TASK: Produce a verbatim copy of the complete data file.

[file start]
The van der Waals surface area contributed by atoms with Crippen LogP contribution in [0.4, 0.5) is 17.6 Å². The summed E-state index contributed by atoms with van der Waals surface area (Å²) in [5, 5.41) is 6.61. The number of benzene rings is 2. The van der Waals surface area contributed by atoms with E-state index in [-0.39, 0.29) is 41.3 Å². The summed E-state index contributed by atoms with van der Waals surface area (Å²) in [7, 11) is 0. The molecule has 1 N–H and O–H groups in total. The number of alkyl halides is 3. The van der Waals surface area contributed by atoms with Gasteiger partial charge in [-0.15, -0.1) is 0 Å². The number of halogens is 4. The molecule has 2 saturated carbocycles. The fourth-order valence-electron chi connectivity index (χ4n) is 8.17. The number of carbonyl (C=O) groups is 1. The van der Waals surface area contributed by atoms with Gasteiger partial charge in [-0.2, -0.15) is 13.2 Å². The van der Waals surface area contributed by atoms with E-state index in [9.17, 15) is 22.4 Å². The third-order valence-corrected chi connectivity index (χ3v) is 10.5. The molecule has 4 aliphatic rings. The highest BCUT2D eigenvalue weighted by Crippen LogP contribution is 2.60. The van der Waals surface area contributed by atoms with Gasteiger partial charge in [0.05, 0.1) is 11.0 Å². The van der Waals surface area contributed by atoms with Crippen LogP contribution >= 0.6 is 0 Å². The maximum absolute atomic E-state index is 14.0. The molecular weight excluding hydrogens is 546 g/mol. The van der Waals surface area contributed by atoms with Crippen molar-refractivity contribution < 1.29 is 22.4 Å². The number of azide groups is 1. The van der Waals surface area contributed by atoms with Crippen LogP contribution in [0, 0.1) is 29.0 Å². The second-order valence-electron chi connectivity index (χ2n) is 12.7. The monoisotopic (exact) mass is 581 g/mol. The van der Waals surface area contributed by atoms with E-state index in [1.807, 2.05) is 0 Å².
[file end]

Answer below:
The van der Waals surface area contributed by atoms with Crippen LogP contribution in [0.4, 0.5) is 17.6 Å². The summed E-state index contributed by atoms with van der Waals surface area (Å²) in [5, 5.41) is 6.61. The number of benzene rings is 2. The van der Waals surface area contributed by atoms with E-state index in [-0.39, 0.29) is 41.3 Å². The summed E-state index contributed by atoms with van der Waals surface area (Å²) in [7, 11) is 0. The molecule has 1 N–H and O–H groups in total. The number of alkyl halides is 3. The van der Waals surface area contributed by atoms with Gasteiger partial charge in [-0.15, -0.1) is 0 Å². The number of halogens is 4. The molecule has 2 saturated carbocycles. The fourth-order valence-electron chi connectivity index (χ4n) is 8.17. The number of carbonyl (C=O) groups is 1. The van der Waals surface area contributed by atoms with Gasteiger partial charge in [-0.2, -0.15) is 13.2 Å². The van der Waals surface area contributed by atoms with E-state index in [9.17, 15) is 22.4 Å². The third-order valence-corrected chi connectivity index (χ3v) is 10.5. The molecule has 4 aliphatic rings. The highest BCUT2D eigenvalue weighted by Crippen LogP contribution is 2.60. The van der Waals surface area contributed by atoms with Gasteiger partial charge in [0.05, 0.1) is 11.0 Å². The van der Waals surface area contributed by atoms with Crippen LogP contribution >= 0.6 is 0 Å². The maximum absolute atomic E-state index is 14.0. The molecular weight excluding hydrogens is 546 g/mol. The van der Waals surface area contributed by atoms with Crippen molar-refractivity contribution < 1.29 is 22.4 Å². The number of azide groups is 1. The van der Waals surface area contributed by atoms with Crippen LogP contribution in [0, 0.1) is 29.0 Å². The second-order valence-electron chi connectivity index (χ2n) is 12.7. The monoisotopic (exact) mass is 581 g/mol. The van der Waals surface area contributed by atoms with E-state index in [1.807, 2.05) is 0 Å².